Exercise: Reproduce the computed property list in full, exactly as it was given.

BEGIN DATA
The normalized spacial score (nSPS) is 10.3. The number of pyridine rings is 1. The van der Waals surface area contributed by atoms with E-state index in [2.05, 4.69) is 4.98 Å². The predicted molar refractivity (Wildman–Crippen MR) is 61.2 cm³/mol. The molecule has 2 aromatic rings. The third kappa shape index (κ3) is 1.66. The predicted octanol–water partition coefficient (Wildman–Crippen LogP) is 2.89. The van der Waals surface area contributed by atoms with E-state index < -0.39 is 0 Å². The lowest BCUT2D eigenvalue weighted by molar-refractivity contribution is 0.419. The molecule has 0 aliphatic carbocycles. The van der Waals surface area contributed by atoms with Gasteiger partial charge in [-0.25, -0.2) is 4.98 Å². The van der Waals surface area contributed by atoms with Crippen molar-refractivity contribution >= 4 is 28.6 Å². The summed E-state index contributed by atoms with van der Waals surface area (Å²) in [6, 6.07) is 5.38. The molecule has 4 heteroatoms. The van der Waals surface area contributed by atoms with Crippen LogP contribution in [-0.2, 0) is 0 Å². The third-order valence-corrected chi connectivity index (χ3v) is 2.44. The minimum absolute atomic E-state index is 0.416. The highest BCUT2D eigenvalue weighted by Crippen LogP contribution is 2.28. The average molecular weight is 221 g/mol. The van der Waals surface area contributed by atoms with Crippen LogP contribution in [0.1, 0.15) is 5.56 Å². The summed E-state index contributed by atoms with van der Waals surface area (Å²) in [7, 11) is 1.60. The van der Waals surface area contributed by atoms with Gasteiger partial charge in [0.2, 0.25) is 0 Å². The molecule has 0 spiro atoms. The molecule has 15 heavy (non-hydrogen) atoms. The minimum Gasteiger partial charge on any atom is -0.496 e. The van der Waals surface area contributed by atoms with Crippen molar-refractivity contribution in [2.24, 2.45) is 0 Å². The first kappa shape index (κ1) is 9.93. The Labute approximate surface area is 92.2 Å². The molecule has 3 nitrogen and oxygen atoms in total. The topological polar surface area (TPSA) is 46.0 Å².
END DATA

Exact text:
The normalized spacial score (nSPS) is 10.3. The number of pyridine rings is 1. The van der Waals surface area contributed by atoms with E-state index in [2.05, 4.69) is 4.98 Å². The predicted molar refractivity (Wildman–Crippen MR) is 61.2 cm³/mol. The molecule has 2 aromatic rings. The third kappa shape index (κ3) is 1.66. The predicted octanol–water partition coefficient (Wildman–Crippen LogP) is 2.89. The van der Waals surface area contributed by atoms with E-state index < -0.39 is 0 Å². The lowest BCUT2D eigenvalue weighted by molar-refractivity contribution is 0.419. The molecule has 0 aliphatic carbocycles. The van der Waals surface area contributed by atoms with Gasteiger partial charge in [-0.25, -0.2) is 4.98 Å². The van der Waals surface area contributed by atoms with Crippen molar-refractivity contribution >= 4 is 28.6 Å². The summed E-state index contributed by atoms with van der Waals surface area (Å²) in [6, 6.07) is 5.38. The molecule has 4 heteroatoms. The van der Waals surface area contributed by atoms with Crippen LogP contribution in [-0.2, 0) is 0 Å². The third-order valence-corrected chi connectivity index (χ3v) is 2.44. The minimum absolute atomic E-state index is 0.416. The highest BCUT2D eigenvalue weighted by Crippen LogP contribution is 2.28. The average molecular weight is 221 g/mol. The van der Waals surface area contributed by atoms with Crippen LogP contribution in [0.1, 0.15) is 5.56 Å². The summed E-state index contributed by atoms with van der Waals surface area (Å²) in [7, 11) is 1.60. The van der Waals surface area contributed by atoms with Gasteiger partial charge in [0.2, 0.25) is 0 Å². The molecule has 0 spiro atoms. The molecule has 15 heavy (non-hydrogen) atoms. The minimum Gasteiger partial charge on any atom is -0.496 e. The van der Waals surface area contributed by atoms with Crippen molar-refractivity contribution in [2.24, 2.45) is 0 Å². The first kappa shape index (κ1) is 9.93. The Labute approximate surface area is 92.2 Å². The molecule has 3 nitrogen and oxygen atoms in total. The topological polar surface area (TPSA) is 46.0 Å².